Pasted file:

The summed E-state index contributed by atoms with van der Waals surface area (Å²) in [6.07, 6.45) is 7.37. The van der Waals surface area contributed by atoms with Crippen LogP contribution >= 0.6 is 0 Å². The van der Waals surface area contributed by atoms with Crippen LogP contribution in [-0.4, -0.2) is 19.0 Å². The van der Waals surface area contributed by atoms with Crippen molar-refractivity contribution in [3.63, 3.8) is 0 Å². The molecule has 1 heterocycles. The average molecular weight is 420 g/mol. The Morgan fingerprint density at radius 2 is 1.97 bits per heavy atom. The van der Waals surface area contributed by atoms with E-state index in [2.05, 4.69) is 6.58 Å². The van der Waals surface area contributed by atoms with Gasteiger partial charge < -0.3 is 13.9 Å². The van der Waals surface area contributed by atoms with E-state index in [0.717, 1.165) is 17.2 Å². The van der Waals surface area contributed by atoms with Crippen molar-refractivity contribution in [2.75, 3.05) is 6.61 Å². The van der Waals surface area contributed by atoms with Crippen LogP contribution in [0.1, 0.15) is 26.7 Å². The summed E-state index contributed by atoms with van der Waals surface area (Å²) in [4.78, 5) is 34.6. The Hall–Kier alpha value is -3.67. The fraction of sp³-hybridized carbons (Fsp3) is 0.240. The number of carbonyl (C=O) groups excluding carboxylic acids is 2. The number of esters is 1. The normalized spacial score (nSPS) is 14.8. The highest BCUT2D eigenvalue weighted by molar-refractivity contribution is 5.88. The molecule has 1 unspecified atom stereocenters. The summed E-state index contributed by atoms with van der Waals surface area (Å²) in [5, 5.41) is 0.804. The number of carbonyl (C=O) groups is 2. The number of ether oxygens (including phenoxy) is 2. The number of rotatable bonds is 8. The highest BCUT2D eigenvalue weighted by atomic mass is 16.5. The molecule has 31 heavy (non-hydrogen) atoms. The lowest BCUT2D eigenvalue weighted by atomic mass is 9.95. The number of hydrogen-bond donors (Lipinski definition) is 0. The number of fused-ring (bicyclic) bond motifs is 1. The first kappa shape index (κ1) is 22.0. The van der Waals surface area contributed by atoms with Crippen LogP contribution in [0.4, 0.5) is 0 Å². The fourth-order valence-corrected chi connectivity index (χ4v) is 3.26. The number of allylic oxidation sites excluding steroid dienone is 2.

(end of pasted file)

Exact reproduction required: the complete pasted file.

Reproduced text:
The summed E-state index contributed by atoms with van der Waals surface area (Å²) in [6.07, 6.45) is 7.37. The van der Waals surface area contributed by atoms with Crippen LogP contribution >= 0.6 is 0 Å². The van der Waals surface area contributed by atoms with Crippen LogP contribution in [-0.4, -0.2) is 19.0 Å². The van der Waals surface area contributed by atoms with Crippen molar-refractivity contribution in [3.63, 3.8) is 0 Å². The molecule has 1 heterocycles. The average molecular weight is 420 g/mol. The Morgan fingerprint density at radius 2 is 1.97 bits per heavy atom. The van der Waals surface area contributed by atoms with E-state index in [2.05, 4.69) is 6.58 Å². The van der Waals surface area contributed by atoms with Gasteiger partial charge < -0.3 is 13.9 Å². The van der Waals surface area contributed by atoms with E-state index in [0.717, 1.165) is 17.2 Å². The van der Waals surface area contributed by atoms with Crippen molar-refractivity contribution in [2.75, 3.05) is 6.61 Å². The van der Waals surface area contributed by atoms with Crippen LogP contribution in [0.1, 0.15) is 26.7 Å². The summed E-state index contributed by atoms with van der Waals surface area (Å²) in [4.78, 5) is 34.6. The Hall–Kier alpha value is -3.67. The fraction of sp³-hybridized carbons (Fsp3) is 0.240. The number of carbonyl (C=O) groups excluding carboxylic acids is 2. The number of esters is 1. The normalized spacial score (nSPS) is 14.8. The highest BCUT2D eigenvalue weighted by molar-refractivity contribution is 5.88. The molecule has 1 unspecified atom stereocenters. The summed E-state index contributed by atoms with van der Waals surface area (Å²) in [5, 5.41) is 0.804. The number of carbonyl (C=O) groups is 2. The number of ether oxygens (including phenoxy) is 2. The number of rotatable bonds is 8. The highest BCUT2D eigenvalue weighted by atomic mass is 16.5. The molecule has 31 heavy (non-hydrogen) atoms. The lowest BCUT2D eigenvalue weighted by atomic mass is 9.95. The number of hydrogen-bond donors (Lipinski definition) is 0. The number of fused-ring (bicyclic) bond motifs is 1. The first kappa shape index (κ1) is 22.0. The van der Waals surface area contributed by atoms with Crippen LogP contribution in [0.4, 0.5) is 0 Å². The fourth-order valence-corrected chi connectivity index (χ4v) is 3.26. The number of allylic oxidation sites excluding steroid dienone is 2.